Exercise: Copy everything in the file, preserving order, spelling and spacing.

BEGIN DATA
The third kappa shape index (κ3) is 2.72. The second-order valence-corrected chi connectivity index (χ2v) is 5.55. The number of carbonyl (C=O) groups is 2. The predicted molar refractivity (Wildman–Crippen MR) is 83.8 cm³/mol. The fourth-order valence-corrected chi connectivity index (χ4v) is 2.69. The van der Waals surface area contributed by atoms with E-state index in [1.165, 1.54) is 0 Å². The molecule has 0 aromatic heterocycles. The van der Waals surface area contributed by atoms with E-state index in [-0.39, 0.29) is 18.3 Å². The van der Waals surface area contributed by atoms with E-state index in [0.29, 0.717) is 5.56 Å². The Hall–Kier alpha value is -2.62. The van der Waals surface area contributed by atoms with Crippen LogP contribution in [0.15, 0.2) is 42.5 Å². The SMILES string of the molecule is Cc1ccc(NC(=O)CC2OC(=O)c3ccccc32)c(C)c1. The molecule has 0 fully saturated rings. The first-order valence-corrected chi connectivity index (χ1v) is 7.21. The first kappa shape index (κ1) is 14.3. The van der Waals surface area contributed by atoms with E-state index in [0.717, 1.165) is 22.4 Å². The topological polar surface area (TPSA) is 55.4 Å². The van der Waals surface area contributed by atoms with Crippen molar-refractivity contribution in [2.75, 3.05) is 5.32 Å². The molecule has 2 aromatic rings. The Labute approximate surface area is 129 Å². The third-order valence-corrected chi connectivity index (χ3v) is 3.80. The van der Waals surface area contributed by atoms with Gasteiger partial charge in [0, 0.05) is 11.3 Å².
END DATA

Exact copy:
The third kappa shape index (κ3) is 2.72. The second-order valence-corrected chi connectivity index (χ2v) is 5.55. The number of carbonyl (C=O) groups is 2. The predicted molar refractivity (Wildman–Crippen MR) is 83.8 cm³/mol. The fourth-order valence-corrected chi connectivity index (χ4v) is 2.69. The van der Waals surface area contributed by atoms with E-state index in [1.165, 1.54) is 0 Å². The molecule has 0 aromatic heterocycles. The van der Waals surface area contributed by atoms with E-state index in [-0.39, 0.29) is 18.3 Å². The van der Waals surface area contributed by atoms with E-state index in [0.29, 0.717) is 5.56 Å². The Hall–Kier alpha value is -2.62. The van der Waals surface area contributed by atoms with Crippen LogP contribution in [0.15, 0.2) is 42.5 Å². The SMILES string of the molecule is Cc1ccc(NC(=O)CC2OC(=O)c3ccccc32)c(C)c1. The molecule has 0 fully saturated rings. The first-order valence-corrected chi connectivity index (χ1v) is 7.21. The first kappa shape index (κ1) is 14.3. The van der Waals surface area contributed by atoms with E-state index in [0.717, 1.165) is 22.4 Å². The topological polar surface area (TPSA) is 55.4 Å². The van der Waals surface area contributed by atoms with Crippen molar-refractivity contribution in [2.75, 3.05) is 5.32 Å². The molecule has 2 aromatic rings. The Labute approximate surface area is 129 Å². The third-order valence-corrected chi connectivity index (χ3v) is 3.80. The van der Waals surface area contributed by atoms with Gasteiger partial charge in [0, 0.05) is 11.3 Å².